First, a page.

In addition to the permaculture class we built Reggie a composting outhouse before we left Newbern for winter break. We have been researching composting toilets as a part of our design, and this will be a great test run to see if Reggie is comfortable with it. In this dry system, all Reggie has to do is use the bathroom and add sawdust to start the composting process. Composting is not only great in the sense that it will minimize water usage but it also doesn’t smell bad (against popular opinion!) and the humanure can be mixed in with regular compost to be used in a garden.
In order to build the outhouse we re-used a closet mock up from Horseshoe Farm Homes Project as the structure. Once we made adjustments to the closet we collected sawdust from the Breathing Wall Mass Timber Research Project team and put it in a barrel for Reggie to have on site.
Our next step is to continue research with the soil in our site to determine what areas are better for growing different plants. We also plan to gather data on the temperature and humidity of the earth tube system on the storage house on Morrisette Campus to verify if it would be an effective passive strategy for our design.
Hello from Reggie’s Home team! These past few weeks we have been busy continuing our site analysis while beginning some design iterations. With the help of reviewers: Andrew Berman, Julie Eizenberg, and Hank Koning we have been pushing forward with our design!
After Reggie-fying our case studies we landed upon two schemes, a bar and divided volumes. Each scheme aimed to build the minimal space needed to live in order to be able to maximize the space outside of the home. We also looked at blurring the line between the boundaries of the home. After talking to Andrew Berman, we realized that the bar scheme made the most sense because we would be building less than the divided volumes scheme. The bar scheme would also allow the complexity of the home to come from the way Reggie lives in it and not the architecture. Once we established we would move forward with the bar scheme we sat down and determined exactly what the bar needed to accomplish for Reggie to live the way he wants.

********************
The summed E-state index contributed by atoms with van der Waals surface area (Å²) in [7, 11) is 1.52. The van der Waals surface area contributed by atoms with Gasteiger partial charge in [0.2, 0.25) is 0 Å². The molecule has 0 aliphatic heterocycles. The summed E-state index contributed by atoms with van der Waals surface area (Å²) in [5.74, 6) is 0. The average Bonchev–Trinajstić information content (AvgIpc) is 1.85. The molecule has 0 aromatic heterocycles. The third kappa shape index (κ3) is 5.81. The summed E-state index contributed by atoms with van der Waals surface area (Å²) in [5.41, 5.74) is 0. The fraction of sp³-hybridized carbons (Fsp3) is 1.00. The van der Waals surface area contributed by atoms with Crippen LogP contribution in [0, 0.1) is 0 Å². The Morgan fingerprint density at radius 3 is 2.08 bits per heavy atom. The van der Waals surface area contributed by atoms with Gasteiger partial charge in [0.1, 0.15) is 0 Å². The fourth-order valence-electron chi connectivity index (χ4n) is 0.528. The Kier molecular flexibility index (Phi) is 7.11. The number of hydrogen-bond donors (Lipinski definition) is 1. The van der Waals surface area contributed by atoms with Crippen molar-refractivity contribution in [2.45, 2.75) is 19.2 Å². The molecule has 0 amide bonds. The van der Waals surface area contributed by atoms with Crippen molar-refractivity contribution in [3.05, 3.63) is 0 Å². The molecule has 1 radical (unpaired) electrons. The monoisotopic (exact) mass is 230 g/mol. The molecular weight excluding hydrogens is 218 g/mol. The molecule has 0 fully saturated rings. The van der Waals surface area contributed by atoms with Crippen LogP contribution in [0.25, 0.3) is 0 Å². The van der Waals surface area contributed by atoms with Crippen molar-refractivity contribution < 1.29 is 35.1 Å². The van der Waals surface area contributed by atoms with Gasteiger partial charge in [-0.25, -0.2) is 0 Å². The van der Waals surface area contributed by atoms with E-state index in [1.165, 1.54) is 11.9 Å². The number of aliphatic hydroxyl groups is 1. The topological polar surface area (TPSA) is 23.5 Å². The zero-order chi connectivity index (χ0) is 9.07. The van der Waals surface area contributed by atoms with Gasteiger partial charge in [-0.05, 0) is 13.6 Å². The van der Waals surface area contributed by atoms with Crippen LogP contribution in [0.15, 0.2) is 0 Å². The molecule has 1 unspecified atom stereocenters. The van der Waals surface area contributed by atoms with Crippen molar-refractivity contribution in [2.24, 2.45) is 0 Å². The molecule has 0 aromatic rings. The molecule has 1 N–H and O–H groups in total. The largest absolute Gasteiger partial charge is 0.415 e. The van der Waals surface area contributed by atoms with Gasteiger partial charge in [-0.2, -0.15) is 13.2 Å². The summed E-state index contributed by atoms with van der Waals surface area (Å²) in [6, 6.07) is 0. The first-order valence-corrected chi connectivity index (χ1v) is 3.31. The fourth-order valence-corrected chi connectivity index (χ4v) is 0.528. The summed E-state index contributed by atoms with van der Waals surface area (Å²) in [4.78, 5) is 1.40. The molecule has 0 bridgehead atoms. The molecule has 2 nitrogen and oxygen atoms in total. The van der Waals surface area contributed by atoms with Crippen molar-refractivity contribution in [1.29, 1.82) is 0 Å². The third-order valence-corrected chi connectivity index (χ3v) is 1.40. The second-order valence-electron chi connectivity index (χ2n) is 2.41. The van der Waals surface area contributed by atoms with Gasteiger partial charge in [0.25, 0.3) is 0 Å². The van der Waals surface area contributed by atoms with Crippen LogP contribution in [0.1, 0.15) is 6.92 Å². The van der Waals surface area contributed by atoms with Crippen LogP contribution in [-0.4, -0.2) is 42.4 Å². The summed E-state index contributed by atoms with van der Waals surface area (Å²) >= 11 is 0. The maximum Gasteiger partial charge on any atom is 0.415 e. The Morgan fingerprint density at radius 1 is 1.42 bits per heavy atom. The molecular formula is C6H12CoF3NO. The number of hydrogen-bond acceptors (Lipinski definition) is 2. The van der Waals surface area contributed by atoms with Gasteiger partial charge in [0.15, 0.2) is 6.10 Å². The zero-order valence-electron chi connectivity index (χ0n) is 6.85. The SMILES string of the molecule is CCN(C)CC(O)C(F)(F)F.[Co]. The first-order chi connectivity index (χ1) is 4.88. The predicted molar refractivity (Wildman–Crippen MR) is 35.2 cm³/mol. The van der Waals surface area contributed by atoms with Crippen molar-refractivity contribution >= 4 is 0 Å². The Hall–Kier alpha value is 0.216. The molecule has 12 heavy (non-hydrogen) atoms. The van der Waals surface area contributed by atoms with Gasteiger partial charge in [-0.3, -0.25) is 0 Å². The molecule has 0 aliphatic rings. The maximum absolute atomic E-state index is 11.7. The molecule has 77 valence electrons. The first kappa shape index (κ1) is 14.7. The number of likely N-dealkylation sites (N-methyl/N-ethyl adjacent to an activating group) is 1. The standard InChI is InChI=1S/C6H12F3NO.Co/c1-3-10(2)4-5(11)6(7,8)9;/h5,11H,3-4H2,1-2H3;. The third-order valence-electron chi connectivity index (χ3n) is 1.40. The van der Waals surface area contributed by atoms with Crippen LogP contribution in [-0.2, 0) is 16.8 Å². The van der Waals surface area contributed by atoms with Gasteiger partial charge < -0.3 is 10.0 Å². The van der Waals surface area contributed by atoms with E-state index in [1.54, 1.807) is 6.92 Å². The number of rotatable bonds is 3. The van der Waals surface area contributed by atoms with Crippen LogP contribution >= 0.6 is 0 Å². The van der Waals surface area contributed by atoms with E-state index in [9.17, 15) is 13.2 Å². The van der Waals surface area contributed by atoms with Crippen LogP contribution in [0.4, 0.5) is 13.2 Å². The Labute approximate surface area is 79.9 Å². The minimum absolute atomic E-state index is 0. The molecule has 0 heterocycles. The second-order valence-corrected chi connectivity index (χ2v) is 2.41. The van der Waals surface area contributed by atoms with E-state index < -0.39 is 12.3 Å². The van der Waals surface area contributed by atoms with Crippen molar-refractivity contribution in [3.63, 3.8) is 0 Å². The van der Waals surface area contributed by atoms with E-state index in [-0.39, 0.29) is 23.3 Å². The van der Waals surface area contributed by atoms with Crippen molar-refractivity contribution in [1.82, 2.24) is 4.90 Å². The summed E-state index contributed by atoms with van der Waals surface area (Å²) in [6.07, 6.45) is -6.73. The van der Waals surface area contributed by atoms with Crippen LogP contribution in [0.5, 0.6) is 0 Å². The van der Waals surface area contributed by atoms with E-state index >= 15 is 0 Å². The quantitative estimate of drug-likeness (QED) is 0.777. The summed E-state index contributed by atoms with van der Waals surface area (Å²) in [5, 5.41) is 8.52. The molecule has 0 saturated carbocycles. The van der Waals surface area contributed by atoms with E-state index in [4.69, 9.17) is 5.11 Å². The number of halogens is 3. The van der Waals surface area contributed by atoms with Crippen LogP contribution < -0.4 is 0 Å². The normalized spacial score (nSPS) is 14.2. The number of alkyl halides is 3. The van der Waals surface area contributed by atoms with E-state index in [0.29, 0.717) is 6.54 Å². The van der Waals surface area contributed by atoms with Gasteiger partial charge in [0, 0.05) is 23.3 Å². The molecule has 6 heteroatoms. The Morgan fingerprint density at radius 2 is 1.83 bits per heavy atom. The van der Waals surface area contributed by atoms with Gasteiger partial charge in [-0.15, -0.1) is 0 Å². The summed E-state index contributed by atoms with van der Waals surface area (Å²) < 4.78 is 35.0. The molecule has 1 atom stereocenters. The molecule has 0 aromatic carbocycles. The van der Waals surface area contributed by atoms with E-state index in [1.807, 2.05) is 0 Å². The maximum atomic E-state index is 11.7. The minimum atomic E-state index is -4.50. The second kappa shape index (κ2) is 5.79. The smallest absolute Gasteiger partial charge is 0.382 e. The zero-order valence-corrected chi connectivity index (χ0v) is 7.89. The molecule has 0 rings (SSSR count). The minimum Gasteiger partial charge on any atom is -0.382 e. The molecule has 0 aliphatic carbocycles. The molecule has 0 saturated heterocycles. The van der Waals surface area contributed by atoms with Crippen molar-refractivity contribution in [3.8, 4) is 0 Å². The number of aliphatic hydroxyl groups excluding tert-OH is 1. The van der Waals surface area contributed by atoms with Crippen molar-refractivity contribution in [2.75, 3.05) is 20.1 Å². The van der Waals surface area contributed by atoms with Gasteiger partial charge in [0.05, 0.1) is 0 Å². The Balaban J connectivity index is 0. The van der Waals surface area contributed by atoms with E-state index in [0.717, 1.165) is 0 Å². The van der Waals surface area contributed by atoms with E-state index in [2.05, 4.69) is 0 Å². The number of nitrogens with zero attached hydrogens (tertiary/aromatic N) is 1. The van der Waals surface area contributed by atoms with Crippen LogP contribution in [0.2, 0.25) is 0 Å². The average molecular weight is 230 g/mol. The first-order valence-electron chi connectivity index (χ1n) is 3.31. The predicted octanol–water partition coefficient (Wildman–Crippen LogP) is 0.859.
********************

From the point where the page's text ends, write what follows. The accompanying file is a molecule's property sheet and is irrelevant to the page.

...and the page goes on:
After we created guidelines for what the bar scheme needed to accomplish, we had a couple design charrettes and presented them to Julie Eizenberg and Hank Koning.
The conversation with Julie and Hank allowed us to understand that the building is only one part of our design. We also have to consider how the home will interact with the site. In a way, the SITE is the HOME.
In addition to working in studio on our design charrettes, we have also finished clearing out our site and have begun to conduct a site survey.
Thats all we have for now! Stay tuned for Soup Roast festivities.
After 6 weeks of living in Hale County, Rural Studio 5th-years have chosen teams! Reggie’s Home team consists of four students eager to study passive design strategies and the possible use of unconventional building materials.
Favorite Hair Product: Raw Sugar the Moisture Smoothie
Favorite Off-Site Activity: going to Lions Club Skatepark
Favorite Hair Product: Not Your Mother’s Curl Talk
Favorite Off-Site Activity: Learning how to cook
When talking to Reggie about his hopes and dreams of his future home he only had three requests: A roof, a bathroom, and an area where he could spend time outside. Reggie is not interested in having a home with air conditioning which will allow the team to focus on passive design strategies. After talking to Reggie the next question for the team was where to begin. Since Reggie is interested in reusing materials from his old family home, the team decided to start by going to the storage barns owned by the Studio in Newbern and quantifying what material were left over that could also be used.
Once that was done it was demo time! From now until the foreseeable future the team will finish demolishing Reggie’s old family home. This will allow the team to not only learn more about the site, but also form a connection with Reggie since he will be on site helping the team.
That’s all we have for now! In the meantime we’ll be trucking away with our site snakes!